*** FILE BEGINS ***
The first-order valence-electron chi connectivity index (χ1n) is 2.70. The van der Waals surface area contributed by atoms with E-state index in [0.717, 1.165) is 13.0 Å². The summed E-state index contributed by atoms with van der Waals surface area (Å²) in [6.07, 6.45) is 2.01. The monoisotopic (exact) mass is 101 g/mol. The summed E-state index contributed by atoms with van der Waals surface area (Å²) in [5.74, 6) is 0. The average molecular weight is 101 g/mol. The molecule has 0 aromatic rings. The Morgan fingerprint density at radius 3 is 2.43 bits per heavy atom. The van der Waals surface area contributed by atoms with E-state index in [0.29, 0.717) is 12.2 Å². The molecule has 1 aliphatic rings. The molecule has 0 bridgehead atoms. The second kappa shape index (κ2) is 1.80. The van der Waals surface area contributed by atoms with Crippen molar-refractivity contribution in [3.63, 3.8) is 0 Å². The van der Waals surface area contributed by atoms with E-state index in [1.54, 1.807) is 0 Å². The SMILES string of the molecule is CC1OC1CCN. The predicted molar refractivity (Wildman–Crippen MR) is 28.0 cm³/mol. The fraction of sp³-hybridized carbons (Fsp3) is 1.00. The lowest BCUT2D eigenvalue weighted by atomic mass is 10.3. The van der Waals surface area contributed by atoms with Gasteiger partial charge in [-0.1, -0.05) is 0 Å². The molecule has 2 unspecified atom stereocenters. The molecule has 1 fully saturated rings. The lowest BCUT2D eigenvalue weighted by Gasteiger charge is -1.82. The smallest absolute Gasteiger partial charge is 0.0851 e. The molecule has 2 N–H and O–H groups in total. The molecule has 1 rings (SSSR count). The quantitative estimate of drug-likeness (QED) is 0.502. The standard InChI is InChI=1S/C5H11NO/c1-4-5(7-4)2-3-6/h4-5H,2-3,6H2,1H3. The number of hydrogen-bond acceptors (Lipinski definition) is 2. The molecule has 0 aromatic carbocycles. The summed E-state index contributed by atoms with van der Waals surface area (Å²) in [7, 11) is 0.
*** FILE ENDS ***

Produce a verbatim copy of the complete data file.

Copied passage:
The first-order valence-electron chi connectivity index (χ1n) is 2.70. The van der Waals surface area contributed by atoms with E-state index in [0.717, 1.165) is 13.0 Å². The summed E-state index contributed by atoms with van der Waals surface area (Å²) in [6.07, 6.45) is 2.01. The monoisotopic (exact) mass is 101 g/mol. The summed E-state index contributed by atoms with van der Waals surface area (Å²) in [5.74, 6) is 0. The average molecular weight is 101 g/mol. The molecule has 0 aromatic rings. The Morgan fingerprint density at radius 3 is 2.43 bits per heavy atom. The van der Waals surface area contributed by atoms with E-state index in [0.29, 0.717) is 12.2 Å². The molecule has 1 aliphatic rings. The molecule has 0 bridgehead atoms. The second kappa shape index (κ2) is 1.80. The van der Waals surface area contributed by atoms with Crippen molar-refractivity contribution in [3.63, 3.8) is 0 Å². The van der Waals surface area contributed by atoms with E-state index in [1.54, 1.807) is 0 Å². The SMILES string of the molecule is CC1OC1CCN. The predicted molar refractivity (Wildman–Crippen MR) is 28.0 cm³/mol. The fraction of sp³-hybridized carbons (Fsp3) is 1.00. The lowest BCUT2D eigenvalue weighted by atomic mass is 10.3. The van der Waals surface area contributed by atoms with Gasteiger partial charge in [-0.1, -0.05) is 0 Å². The molecule has 2 unspecified atom stereocenters. The molecule has 1 fully saturated rings. The lowest BCUT2D eigenvalue weighted by Gasteiger charge is -1.82. The smallest absolute Gasteiger partial charge is 0.0851 e. The molecule has 2 N–H and O–H groups in total. The molecule has 1 rings (SSSR count). The quantitative estimate of drug-likeness (QED) is 0.502. The standard InChI is InChI=1S/C5H11NO/c1-4-5(7-4)2-3-6/h4-5H,2-3,6H2,1H3. The number of hydrogen-bond acceptors (Lipinski definition) is 2. The molecule has 0 aromatic carbocycles. The summed E-state index contributed by atoms with van der Waals surface area (Å²) in [7, 11) is 0.